Governors' Advice for Their Peers Who May Run for President
The White House is 600 miles away — and the election to occupy it more than two years out — but presidential intrigue was as prevalent here this weekend as barbecue and Tennessee twang.
Several potential 2016 contenders showed up at the annual summer meeting of the National Governors Association, which has long served as a stage for glad-handing and relationship-building for those who seek the presidency.
Vice President Joe Biden, who delivered a speech, and Maryland Gov. Martin O’Malley were the notable Democratic possibilities. On the GOP side, New Jersey Gov. Chris Christie and Wisconsin Gov. Scott Walker made appearances. Louisiana’s Republican Gov. Bobby Jindal, meanwhile, is set to swing through the area Sunday afternoon.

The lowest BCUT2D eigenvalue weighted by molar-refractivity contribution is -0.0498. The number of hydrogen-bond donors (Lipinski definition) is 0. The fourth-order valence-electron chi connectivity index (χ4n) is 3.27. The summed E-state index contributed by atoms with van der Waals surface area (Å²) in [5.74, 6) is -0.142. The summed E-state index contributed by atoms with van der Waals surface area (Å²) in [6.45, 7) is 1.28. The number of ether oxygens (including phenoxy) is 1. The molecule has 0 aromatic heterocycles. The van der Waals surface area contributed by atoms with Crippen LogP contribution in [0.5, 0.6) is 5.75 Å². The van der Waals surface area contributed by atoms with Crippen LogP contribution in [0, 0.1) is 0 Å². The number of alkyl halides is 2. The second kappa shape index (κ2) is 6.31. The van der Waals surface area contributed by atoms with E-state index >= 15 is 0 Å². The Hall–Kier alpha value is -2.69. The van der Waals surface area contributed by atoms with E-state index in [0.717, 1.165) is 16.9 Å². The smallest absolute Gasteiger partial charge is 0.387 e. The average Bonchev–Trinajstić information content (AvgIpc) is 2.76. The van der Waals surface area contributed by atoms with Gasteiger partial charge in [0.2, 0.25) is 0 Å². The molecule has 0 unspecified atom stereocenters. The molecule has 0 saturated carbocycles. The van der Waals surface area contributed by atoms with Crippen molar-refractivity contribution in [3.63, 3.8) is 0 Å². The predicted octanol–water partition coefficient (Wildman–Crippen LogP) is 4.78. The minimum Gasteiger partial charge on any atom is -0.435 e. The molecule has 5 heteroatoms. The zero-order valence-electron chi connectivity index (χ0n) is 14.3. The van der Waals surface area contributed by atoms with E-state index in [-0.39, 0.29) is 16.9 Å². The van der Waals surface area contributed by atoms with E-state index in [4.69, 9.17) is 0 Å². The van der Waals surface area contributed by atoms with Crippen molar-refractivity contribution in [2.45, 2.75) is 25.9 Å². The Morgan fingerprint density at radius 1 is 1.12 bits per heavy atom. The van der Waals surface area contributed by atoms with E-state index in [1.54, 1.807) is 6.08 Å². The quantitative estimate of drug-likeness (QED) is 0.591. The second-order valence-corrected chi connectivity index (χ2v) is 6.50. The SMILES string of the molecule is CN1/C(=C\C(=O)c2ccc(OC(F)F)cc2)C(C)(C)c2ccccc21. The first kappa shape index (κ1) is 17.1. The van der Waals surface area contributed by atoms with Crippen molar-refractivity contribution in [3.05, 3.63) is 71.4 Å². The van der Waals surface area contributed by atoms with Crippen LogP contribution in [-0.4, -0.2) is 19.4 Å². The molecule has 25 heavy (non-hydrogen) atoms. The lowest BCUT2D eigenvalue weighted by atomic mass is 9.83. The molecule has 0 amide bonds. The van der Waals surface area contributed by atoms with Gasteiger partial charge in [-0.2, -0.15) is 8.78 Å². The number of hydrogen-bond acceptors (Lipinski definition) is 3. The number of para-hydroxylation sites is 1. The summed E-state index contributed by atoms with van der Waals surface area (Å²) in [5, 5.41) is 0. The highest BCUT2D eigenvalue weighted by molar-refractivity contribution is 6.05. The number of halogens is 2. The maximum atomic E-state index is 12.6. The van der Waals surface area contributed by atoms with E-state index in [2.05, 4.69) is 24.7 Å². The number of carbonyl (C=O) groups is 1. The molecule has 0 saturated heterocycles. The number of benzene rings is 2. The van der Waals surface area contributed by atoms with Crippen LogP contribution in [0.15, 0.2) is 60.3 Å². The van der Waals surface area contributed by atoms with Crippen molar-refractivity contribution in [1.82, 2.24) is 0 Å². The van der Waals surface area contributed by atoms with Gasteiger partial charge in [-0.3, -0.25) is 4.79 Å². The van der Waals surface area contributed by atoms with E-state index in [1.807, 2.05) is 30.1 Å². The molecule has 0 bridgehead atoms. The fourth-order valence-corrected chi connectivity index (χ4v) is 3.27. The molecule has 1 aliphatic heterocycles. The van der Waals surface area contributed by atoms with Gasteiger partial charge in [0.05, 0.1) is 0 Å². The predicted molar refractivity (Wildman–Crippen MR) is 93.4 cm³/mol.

Most governors at the meeting were reticent to size up the potential 2016 field or talk about their colleagues’ ambitions. But some did offer a few friendly — and occasionally bipartisan — pointers for those who choose to run.
Here are a few:
Don’t be afraid of Hillary Clinton.
The former secretary of state is formidable but beatable, Republican governors argued. So much so, they said, that her presence in the Democratic field is unlikely to keep any GOP contenders from jumping in.
“I don’t think Hillary is going to dissuade anybody on the Republican side from running,” Utah Gov. Gary Herbert said. “She has strengths and she has weaknesses, and she has some significant weaknesses.”
Herbert argued that Clinton’s time as secretary of state would be a liability and that voters might also hesitate to put former President Bill Clinton back in the White House.
“There needs to be more substance than we just want the first woman president,” he said.
Governors also noted that the same party rarely wins three presidential elections in a row, and some wondered whether Hillary Clinton would ultimately decide against putting her family through another campaign.